Monday, May 9, 2016

An Invitation Not to Be in Church This Sunday: Reflections on Thom Rainer’s “I Am Not in Church.”

Looking at church.
A heart-felt piece of writing on Thom Rainer’s website really struck me on this particular Monday morning, especially after a Sunday on which my focus was pulled in so many directions. (You can read his post at

I know there were people "at church" yesterday who I wanted to be sure felt welcomed, valued, comforted, encouraged, etc. (By the way, that applies to everyone who was there, as well as quite a few who weren't.) But I also know that when we most need to feel welcomed, we may not be at our most welcoming. When we most need to be comforted, we may not be very comforting. When we are in need of encouragement, it's harder to find the ways to encourage others.

Going to church.
If I come seeking for what others can provide to me, and even if I come hoping to provide something to others, then I am looking for something other than church. The idea of coming "to church," being "at church," and certainly "doing church" all destine us to disappointment. Granted, there are places where people gather and engage in worship, fellowship, discipleship, and service. And I highly recommend doing so. Yet there is a purpose to doing so that is often obscured not only by the location and activity, but more so by our attitudes and expectations.

Being in church.
The idea of "being church" together means that we are not an unlimited reservoir of blessings to be tapped by one, some, or a small handful of folks who may have some need or other on any particular Sunday morning. Some come afflicted with a hunger and thirst for meaning and fulfillment, or even food and water. Others have found great meaning and fulfillment, but in ministries that routinely empty us. If each of us, at one time or another, are coming to be filled, then who can we consistently depend upon? Who will always be available to pour themselves out into us?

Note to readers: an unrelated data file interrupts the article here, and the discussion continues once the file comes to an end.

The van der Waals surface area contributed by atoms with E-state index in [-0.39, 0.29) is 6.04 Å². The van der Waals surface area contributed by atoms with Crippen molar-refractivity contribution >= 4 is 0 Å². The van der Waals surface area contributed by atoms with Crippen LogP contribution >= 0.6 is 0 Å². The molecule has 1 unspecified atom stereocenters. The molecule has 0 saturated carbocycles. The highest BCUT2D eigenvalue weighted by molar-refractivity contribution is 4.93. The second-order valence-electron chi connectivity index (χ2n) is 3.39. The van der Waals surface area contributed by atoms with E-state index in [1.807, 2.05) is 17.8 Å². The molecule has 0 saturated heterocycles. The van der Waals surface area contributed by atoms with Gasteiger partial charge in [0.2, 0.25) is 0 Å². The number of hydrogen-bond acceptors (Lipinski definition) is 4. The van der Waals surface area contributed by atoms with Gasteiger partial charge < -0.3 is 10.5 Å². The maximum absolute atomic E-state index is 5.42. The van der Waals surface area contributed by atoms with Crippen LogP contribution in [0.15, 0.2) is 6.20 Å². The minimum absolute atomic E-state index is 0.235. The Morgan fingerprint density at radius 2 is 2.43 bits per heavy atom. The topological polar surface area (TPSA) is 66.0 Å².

Getting behind the church.
We need to remember that the unlimited reservoir that we seek to tap into together can only be Christ Himself. And in doing so, perhaps we might join together in setting an example for others, too, who imagine that the church is something you can somehow be "in" instead of being "of."

So, if you're waiting for an invitation? I hope Christians invite you. We're supposed to. It's part of the mandate Jesus gave us--reach out, love, invite, congregate. But if we invite you "to" church, then it's not church that you're likely to find. If we invite you to sit "in" church with us, then it's not church that you'll probably be attending. If you're invited, you should accept only if you recognize that we are desperate sinners whose hearts, however redeemed and sanctified they may be, are still prone to selfish idolatries. You should accept the invitation from those who come together to console one another at least as much as to celebrate and commend Christ with one another. You should not be misled into thinking that Christianity can be a spectator sport, a self-help seminar, or even a source of sustenance to our souls. If Christ alone is the way, the truth, and the life we offer, then all the invitation we can extend to you is this: come to Him, and be church with us.

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